We Scots can be a right ‘miserable lot’ at times, but are we losing the language of lament? The honest ability to emotionally express ourselves when terrible things happen. I suspect such inability to be honest with God and self about how ‘rank rotten’ we feel, and why, keeps many away from a good honest, robust relationship with God.
The great sports commentator Arthur Montford described some Scottish performances as ‘lamentable’, but the language of ‘lamentation’ can go deeper than ‘low quality, meagre and pitiful’ to the ‘tragic, harrowing, grievous, woeful, deplorable, mournful and gut-wrenching situations we may find ourselves in. We can deny our dire situation for a while, but in the honesty of ‘lament’ is the chance to name our pain and address it.
On ‘Black Friday’ 14th October 1881, a hurricane hit Scotland’s south-eastern coast, wiping out 189 fishermen. Exactly 135 years later I found myself awestruck by the sheer force of wild waves crashing into and over St Abb’s harbor, and moved by the sorrowful sculpture of wives and children scanning sea for sign of their loved ones’ return (see above and below).
Humanity has a long history of ‘lamenting’. In whole Bible book is given over to ‘Lamentations’, Jeremiah pouring out heart and soul at the devastation of his people and home. Numerous Psalms join Jeremiah to give us permission and tongue to express our sense of desperation, anger, anguish, anxiety, guilt and desertion by God.
Bagpipes are excellent vents for soulful sorrow, whether over the loss of Jacobite cause, a loved one, ability, job or future hope. Many a song is sung to air anguish. Bono and U2’s great anthem ‘40’ is Psalm 40’s testimony of salvation from sinking without trace, and gives way to the victim’s cry, “How long to sing this song!?” How long will my torment continue, how long till my cause is vindicated, how long must we languish in a dark and barren land, how long till revival comes?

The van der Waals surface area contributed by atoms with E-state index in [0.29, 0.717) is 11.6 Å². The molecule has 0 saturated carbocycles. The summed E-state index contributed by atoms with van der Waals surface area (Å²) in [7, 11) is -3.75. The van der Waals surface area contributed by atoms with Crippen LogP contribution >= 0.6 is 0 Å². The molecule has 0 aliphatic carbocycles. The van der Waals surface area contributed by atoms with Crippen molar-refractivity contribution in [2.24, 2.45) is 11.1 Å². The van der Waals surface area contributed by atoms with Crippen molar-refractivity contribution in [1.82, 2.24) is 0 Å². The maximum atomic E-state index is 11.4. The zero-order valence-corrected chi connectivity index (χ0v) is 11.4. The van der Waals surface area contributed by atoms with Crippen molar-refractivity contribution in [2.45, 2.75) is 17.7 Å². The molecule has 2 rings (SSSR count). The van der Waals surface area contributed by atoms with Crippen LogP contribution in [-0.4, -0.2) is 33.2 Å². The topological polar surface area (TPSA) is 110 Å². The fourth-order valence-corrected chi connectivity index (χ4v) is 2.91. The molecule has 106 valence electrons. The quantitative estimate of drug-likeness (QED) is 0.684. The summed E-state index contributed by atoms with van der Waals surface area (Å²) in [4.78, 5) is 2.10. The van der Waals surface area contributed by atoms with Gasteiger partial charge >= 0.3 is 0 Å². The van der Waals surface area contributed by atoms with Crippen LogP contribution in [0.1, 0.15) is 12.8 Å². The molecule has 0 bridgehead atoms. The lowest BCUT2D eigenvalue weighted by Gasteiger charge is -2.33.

Jesus Christ is our best mentor for lamentation! Through excruciating crucifixion he uses Psalm 22’s curdling cry to attempt description of his desolation, “My God, my God, why have You forsaken me!?” God, come in human form, takes our world’s injustices to new depths. God doesn’t offer patronising platitudes to our cry of “Why!” and “How Long!?” He joins us in them and leads a way through them, no ‘bridge over troubled waters’ but ‘a way through them’.
When Jeremiah could sink no further he was given help to trust God for a brighter day. It’s a costly hope that recognises the rawness of pained reality, but also the presence of our pained Captain Jesus, ready to navigate us through trial and storm to a ‘safe haven’.
Lamentations 3:16-24 / MSG
Jeremiah writes: “He ground my face into the gravel. He pounded me into the mud. I gave up on life altogether. I’ve
forgotten what the good life is like. I said to myself, “This is it. I’m finished. God is a lost cause.”
It’s a Good Thing to Hope for Help from God. I’ll never forget the trouble, the utter lostness, the taste of ashes, the poison I’ve swallowed. I remember it all—oh, how well I remember— the feeling of hitting the bottom. But there’s one other thing I remember, and remembering, I keep a grip on hope:”